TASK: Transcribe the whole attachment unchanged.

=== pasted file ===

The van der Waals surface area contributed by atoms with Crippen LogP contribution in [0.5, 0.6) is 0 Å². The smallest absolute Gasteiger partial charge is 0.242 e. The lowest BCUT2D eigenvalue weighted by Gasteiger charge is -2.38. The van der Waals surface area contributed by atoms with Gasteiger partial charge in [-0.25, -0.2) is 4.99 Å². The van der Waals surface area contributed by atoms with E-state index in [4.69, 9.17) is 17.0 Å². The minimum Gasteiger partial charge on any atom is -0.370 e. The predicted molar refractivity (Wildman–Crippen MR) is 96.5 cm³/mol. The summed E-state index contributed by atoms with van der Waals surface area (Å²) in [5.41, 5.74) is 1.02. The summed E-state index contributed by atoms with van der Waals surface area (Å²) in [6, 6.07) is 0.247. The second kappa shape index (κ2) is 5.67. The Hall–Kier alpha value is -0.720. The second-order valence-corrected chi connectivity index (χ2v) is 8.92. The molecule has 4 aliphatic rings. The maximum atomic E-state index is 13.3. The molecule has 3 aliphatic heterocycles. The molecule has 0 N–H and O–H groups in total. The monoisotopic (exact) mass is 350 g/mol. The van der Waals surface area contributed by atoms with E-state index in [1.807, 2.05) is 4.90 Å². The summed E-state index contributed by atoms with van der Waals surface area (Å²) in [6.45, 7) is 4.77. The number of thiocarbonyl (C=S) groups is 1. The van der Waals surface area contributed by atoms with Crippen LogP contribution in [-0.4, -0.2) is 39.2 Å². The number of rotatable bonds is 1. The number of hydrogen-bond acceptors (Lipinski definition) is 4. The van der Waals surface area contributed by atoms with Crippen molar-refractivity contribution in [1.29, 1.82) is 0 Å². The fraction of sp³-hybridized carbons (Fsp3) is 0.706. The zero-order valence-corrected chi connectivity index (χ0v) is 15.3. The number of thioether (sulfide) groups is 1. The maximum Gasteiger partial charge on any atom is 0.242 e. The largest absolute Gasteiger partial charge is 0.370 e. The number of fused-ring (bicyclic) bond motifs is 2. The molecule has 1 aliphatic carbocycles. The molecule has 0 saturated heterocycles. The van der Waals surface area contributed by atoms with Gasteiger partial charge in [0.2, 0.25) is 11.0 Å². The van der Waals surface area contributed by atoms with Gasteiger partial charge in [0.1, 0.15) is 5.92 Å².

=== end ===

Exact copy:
The van der Waals surface area contributed by atoms with Crippen LogP contribution in [0.5, 0.6) is 0 Å². The smallest absolute Gasteiger partial charge is 0.242 e. The lowest BCUT2D eigenvalue weighted by Gasteiger charge is -2.38. The van der Waals surface area contributed by atoms with Gasteiger partial charge in [-0.25, -0.2) is 4.99 Å². The van der Waals surface area contributed by atoms with E-state index in [4.69, 9.17) is 17.0 Å². The minimum Gasteiger partial charge on any atom is -0.370 e. The predicted molar refractivity (Wildman–Crippen MR) is 96.5 cm³/mol. The summed E-state index contributed by atoms with van der Waals surface area (Å²) in [5.41, 5.74) is 1.02. The summed E-state index contributed by atoms with van der Waals surface area (Å²) in [6, 6.07) is 0.247. The second kappa shape index (κ2) is 5.67. The Hall–Kier alpha value is -0.720. The second-order valence-corrected chi connectivity index (χ2v) is 8.92. The molecule has 4 aliphatic rings. The maximum atomic E-state index is 13.3. The molecule has 3 aliphatic heterocycles. The molecule has 0 N–H and O–H groups in total. The monoisotopic (exact) mass is 350 g/mol. The van der Waals surface area contributed by atoms with E-state index in [1.807, 2.05) is 4.90 Å². The summed E-state index contributed by atoms with van der Waals surface area (Å²) in [6.45, 7) is 4.77. The number of thiocarbonyl (C=S) groups is 1. The van der Waals surface area contributed by atoms with Crippen LogP contribution in [-0.4, -0.2) is 39.2 Å². The number of rotatable bonds is 1. The number of hydrogen-bond acceptors (Lipinski definition) is 4. The van der Waals surface area contributed by atoms with Crippen molar-refractivity contribution in [1.29, 1.82) is 0 Å². The fraction of sp³-hybridized carbons (Fsp3) is 0.706. The zero-order valence-corrected chi connectivity index (χ0v) is 15.3. The number of thioether (sulfide) groups is 1. The maximum Gasteiger partial charge on any atom is 0.242 e. The largest absolute Gasteiger partial charge is 0.370 e. The number of fused-ring (bicyclic) bond motifs is 2. The molecule has 1 aliphatic carbocycles. The molecule has 0 saturated heterocycles. The van der Waals surface area contributed by atoms with Gasteiger partial charge in [0.2, 0.25) is 11.0 Å². The van der Waals surface area contributed by atoms with Gasteiger partial charge in [0.1, 0.15) is 5.92 Å².